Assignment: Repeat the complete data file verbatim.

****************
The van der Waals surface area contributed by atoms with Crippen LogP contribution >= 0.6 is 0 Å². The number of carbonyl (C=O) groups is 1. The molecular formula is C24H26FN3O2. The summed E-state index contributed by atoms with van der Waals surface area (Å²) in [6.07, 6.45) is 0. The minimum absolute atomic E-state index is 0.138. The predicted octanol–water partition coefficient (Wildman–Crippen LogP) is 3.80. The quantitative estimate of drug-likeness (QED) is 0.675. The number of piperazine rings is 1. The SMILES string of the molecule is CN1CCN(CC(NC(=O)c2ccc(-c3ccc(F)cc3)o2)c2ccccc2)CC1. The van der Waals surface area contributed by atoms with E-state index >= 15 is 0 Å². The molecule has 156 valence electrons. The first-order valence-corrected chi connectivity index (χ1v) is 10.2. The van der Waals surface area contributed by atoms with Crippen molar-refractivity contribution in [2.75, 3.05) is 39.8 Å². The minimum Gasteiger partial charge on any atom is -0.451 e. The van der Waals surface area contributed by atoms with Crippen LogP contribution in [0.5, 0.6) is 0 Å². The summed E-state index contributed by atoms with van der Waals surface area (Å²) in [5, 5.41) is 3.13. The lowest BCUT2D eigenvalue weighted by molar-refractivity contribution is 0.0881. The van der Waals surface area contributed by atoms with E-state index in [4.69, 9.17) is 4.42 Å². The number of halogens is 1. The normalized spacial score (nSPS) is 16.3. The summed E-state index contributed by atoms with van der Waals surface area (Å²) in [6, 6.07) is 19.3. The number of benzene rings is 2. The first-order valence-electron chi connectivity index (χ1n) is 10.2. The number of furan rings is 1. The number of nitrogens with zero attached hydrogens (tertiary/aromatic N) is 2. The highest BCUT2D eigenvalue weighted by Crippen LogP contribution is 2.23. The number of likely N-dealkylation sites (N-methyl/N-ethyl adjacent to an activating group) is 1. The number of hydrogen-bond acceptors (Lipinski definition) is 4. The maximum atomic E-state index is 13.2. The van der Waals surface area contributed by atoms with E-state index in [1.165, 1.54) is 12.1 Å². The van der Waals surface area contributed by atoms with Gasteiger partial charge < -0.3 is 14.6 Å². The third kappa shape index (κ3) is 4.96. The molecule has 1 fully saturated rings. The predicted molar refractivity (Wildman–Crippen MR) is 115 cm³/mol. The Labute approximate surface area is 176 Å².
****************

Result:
The van der Waals surface area contributed by atoms with Crippen LogP contribution >= 0.6 is 0 Å². The number of carbonyl (C=O) groups is 1. The molecular formula is C24H26FN3O2. The summed E-state index contributed by atoms with van der Waals surface area (Å²) in [6.07, 6.45) is 0. The minimum absolute atomic E-state index is 0.138. The predicted octanol–water partition coefficient (Wildman–Crippen LogP) is 3.80. The quantitative estimate of drug-likeness (QED) is 0.675. The number of piperazine rings is 1. The SMILES string of the molecule is CN1CCN(CC(NC(=O)c2ccc(-c3ccc(F)cc3)o2)c2ccccc2)CC1. The van der Waals surface area contributed by atoms with E-state index >= 15 is 0 Å². The molecule has 156 valence electrons. The first-order valence-corrected chi connectivity index (χ1v) is 10.2. The van der Waals surface area contributed by atoms with Crippen molar-refractivity contribution in [2.75, 3.05) is 39.8 Å². The minimum Gasteiger partial charge on any atom is -0.451 e. The van der Waals surface area contributed by atoms with Crippen LogP contribution in [0.5, 0.6) is 0 Å². The summed E-state index contributed by atoms with van der Waals surface area (Å²) in [5, 5.41) is 3.13. The lowest BCUT2D eigenvalue weighted by molar-refractivity contribution is 0.0881. The van der Waals surface area contributed by atoms with E-state index in [4.69, 9.17) is 4.42 Å². The number of halogens is 1. The normalized spacial score (nSPS) is 16.3. The summed E-state index contributed by atoms with van der Waals surface area (Å²) in [6, 6.07) is 19.3. The number of benzene rings is 2. The first-order valence-electron chi connectivity index (χ1n) is 10.2. The number of furan rings is 1. The number of nitrogens with zero attached hydrogens (tertiary/aromatic N) is 2. The highest BCUT2D eigenvalue weighted by Crippen LogP contribution is 2.23. The number of likely N-dealkylation sites (N-methyl/N-ethyl adjacent to an activating group) is 1. The number of hydrogen-bond acceptors (Lipinski definition) is 4. The maximum atomic E-state index is 13.2. The van der Waals surface area contributed by atoms with E-state index in [1.165, 1.54) is 12.1 Å². The van der Waals surface area contributed by atoms with Gasteiger partial charge < -0.3 is 14.6 Å². The third kappa shape index (κ3) is 4.96. The molecule has 1 fully saturated rings. The predicted molar refractivity (Wildman–Crippen MR) is 115 cm³/mol. The Labute approximate surface area is 176 Å².